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Strength Training for ARthritis Trial (START)

This study has been completed.
Sponsor:
ClinicalTrials.gov Identifier:
NCT01489462
First Posted: December 9, 2011
Last Update Posted: October 4, 2017
The safety and scientific validity of this study is the responsibility of the study sponsor and investigators. Listing a study does not mean it has been evaluated by the U.S. Federal Government. Read our disclaimer for details.
Collaborator:
National Institute of Arthritis and Musculoskeletal and Skin Diseases (NIAMS)
Information provided by (Responsible Party):
Stephen P. Messier, Ph.D., Wake Forest University Health Sciences
  Purpose
The primary purpose of this study is to compare the effects of a high and low intensity strength training programs vs. a control group on knee pain and compressive joint forces.

Condition Intervention
Knee Osteoarthritis Behavioral: High Intensity Strength Training Behavioral: Low Intensity Strength Training Behavioral: Attention Control

Study Type: Interventional
Study Design: Allocation: Randomized
Intervention Model: Parallel Assignment
Masking: Single (Outcomes Assessor)
Primary Purpose: Treatment
Official Title: Strength Training for ARthritis Trial

Resource links provided by NLM:


Further study details as provided by Stephen P. Messier, Ph.D., Wake Forest University Health Sciences:

Primary Outcome Measures:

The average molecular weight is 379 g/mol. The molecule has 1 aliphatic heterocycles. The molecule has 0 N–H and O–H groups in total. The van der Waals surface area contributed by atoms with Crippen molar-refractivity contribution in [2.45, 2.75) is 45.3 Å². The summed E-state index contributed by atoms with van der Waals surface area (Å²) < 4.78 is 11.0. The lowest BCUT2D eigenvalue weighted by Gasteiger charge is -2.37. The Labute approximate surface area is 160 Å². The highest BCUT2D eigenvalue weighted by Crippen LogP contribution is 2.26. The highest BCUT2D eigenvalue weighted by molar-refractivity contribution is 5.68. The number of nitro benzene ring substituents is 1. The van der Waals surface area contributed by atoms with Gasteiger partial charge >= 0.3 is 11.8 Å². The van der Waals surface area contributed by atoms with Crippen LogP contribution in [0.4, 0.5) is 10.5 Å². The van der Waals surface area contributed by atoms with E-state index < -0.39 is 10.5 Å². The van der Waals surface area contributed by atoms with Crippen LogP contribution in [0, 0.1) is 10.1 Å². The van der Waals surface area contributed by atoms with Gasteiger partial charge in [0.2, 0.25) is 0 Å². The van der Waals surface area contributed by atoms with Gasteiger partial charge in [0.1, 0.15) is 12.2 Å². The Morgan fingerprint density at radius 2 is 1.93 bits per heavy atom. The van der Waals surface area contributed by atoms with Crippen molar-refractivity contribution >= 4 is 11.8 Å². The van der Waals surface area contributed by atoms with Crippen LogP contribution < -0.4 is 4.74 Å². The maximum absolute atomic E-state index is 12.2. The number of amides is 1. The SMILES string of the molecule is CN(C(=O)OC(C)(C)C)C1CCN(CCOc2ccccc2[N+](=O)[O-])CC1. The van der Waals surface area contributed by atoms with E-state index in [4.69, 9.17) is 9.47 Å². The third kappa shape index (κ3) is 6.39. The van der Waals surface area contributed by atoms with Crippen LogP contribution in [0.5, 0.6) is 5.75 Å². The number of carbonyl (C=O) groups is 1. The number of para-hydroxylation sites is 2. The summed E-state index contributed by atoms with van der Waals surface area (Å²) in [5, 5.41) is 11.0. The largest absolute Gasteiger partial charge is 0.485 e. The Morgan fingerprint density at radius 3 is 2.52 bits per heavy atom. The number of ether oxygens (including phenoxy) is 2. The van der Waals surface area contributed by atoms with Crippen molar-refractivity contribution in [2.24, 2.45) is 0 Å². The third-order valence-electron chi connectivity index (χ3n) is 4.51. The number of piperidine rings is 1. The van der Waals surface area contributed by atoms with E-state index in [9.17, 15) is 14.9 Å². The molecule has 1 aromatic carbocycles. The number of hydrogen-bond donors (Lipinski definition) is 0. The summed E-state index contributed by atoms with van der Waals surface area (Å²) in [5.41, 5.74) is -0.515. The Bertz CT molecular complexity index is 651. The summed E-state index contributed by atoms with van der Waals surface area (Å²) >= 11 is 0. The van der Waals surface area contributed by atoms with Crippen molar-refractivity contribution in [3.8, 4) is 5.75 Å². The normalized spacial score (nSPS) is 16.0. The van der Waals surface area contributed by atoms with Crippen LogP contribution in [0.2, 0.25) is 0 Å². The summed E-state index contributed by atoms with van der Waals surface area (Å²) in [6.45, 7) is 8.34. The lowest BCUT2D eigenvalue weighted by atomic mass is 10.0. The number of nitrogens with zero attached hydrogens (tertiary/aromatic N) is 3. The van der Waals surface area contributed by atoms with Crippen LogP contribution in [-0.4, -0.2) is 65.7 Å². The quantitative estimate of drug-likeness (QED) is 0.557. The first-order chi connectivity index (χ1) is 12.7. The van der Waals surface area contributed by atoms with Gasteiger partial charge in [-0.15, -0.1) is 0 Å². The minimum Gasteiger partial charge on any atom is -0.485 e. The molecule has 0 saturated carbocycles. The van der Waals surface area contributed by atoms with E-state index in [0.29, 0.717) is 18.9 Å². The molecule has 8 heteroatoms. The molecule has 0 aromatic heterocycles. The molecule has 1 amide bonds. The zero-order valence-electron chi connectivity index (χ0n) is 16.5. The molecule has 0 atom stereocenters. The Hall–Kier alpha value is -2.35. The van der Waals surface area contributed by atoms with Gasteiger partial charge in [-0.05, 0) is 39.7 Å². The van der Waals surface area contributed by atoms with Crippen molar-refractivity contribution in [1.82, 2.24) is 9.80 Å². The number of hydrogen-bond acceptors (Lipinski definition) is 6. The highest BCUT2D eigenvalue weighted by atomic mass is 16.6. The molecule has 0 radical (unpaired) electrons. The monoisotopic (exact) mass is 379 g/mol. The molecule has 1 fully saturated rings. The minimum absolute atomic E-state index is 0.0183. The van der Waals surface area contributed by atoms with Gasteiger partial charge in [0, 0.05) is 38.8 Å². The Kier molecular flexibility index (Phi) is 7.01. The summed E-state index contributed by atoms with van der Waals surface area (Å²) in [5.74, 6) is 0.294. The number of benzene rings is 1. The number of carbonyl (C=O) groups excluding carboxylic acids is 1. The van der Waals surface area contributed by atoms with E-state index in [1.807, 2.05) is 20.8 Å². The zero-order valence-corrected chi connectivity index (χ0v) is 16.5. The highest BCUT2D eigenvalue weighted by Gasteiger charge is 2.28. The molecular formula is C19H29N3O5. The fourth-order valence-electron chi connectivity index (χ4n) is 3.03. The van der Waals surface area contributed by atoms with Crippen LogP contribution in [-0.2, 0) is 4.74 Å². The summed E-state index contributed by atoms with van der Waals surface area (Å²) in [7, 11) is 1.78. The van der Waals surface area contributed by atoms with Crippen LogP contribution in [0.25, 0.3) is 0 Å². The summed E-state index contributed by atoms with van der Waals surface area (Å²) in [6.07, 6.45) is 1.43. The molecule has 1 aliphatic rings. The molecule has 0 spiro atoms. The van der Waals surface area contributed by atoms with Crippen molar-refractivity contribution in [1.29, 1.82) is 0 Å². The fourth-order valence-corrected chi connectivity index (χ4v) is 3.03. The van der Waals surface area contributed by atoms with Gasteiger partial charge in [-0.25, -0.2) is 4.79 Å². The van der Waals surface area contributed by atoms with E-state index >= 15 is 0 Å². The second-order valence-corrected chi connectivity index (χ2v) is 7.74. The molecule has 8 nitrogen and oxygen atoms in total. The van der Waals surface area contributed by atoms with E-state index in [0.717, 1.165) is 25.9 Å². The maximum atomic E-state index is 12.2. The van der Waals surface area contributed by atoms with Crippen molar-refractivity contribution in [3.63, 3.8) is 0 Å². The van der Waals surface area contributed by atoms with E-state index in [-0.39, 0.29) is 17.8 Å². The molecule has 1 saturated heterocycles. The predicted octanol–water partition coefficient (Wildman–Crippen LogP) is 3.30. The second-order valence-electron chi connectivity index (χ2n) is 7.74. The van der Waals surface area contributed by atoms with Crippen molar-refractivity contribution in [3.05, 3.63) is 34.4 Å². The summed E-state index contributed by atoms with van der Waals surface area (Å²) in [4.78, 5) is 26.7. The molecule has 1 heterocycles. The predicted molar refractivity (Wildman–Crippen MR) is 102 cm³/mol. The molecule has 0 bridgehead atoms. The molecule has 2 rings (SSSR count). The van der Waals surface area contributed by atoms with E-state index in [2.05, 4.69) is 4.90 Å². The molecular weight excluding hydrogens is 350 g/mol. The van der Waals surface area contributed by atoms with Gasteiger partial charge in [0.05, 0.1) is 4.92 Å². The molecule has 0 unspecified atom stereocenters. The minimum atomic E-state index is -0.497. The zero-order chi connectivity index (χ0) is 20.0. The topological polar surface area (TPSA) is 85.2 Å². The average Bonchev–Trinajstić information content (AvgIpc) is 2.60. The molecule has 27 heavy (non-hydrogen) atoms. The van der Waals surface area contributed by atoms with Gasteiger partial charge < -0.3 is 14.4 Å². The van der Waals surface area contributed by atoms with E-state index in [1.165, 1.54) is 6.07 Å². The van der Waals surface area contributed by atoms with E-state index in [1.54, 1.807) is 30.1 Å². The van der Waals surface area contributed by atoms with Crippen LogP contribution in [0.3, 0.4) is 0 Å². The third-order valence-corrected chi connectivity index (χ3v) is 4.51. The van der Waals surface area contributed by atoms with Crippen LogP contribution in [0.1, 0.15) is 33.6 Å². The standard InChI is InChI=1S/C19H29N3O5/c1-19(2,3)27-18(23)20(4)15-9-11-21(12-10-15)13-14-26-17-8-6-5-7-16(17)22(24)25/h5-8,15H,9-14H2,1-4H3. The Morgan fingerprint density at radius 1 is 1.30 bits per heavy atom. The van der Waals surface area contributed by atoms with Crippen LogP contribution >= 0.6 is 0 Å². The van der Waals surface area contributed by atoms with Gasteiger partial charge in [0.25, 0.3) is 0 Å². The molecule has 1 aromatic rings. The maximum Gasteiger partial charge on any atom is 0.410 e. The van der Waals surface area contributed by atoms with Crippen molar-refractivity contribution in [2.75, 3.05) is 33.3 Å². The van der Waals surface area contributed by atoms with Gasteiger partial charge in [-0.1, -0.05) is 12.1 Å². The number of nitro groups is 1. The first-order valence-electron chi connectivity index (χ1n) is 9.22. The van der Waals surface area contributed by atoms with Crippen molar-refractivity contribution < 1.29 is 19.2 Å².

• Pain [ Time Frame: Baseline, 6 months, 12 months, 18 months ]
    The investigators will measure short term (6 months) and long term (12 and 18 months) changes in pain.


Secondary Outcome Measures:
  • Knee Compressive Forces [ Time Frame: Baseline, 6 Months, 18 Months ]
    To compare the effects of 18 months of high-intensity strength training, low-intensity strength training, and attention control on knee-joint compressive forces during walking.

  • Function [ Time Frame: Baseline, 6 Months, 12 Months, 18 Months ]
    The investigators will measure short term (6 months) and long term (12 and 18 months) changes in function.

  • Mobility [ Time Frame: Baseline, 6 Months, 12 Months, 18 Months ]
    The investigators will measure short term (6 months) and long term (12 and 18 months) changes in mobility.

  • Inflammatory Markers [ Time Frame: Baseline, 6 Months, 18 Months ]
    The investigators will measure short term (6 months) and long term (18 months) changes in inflammatory markers.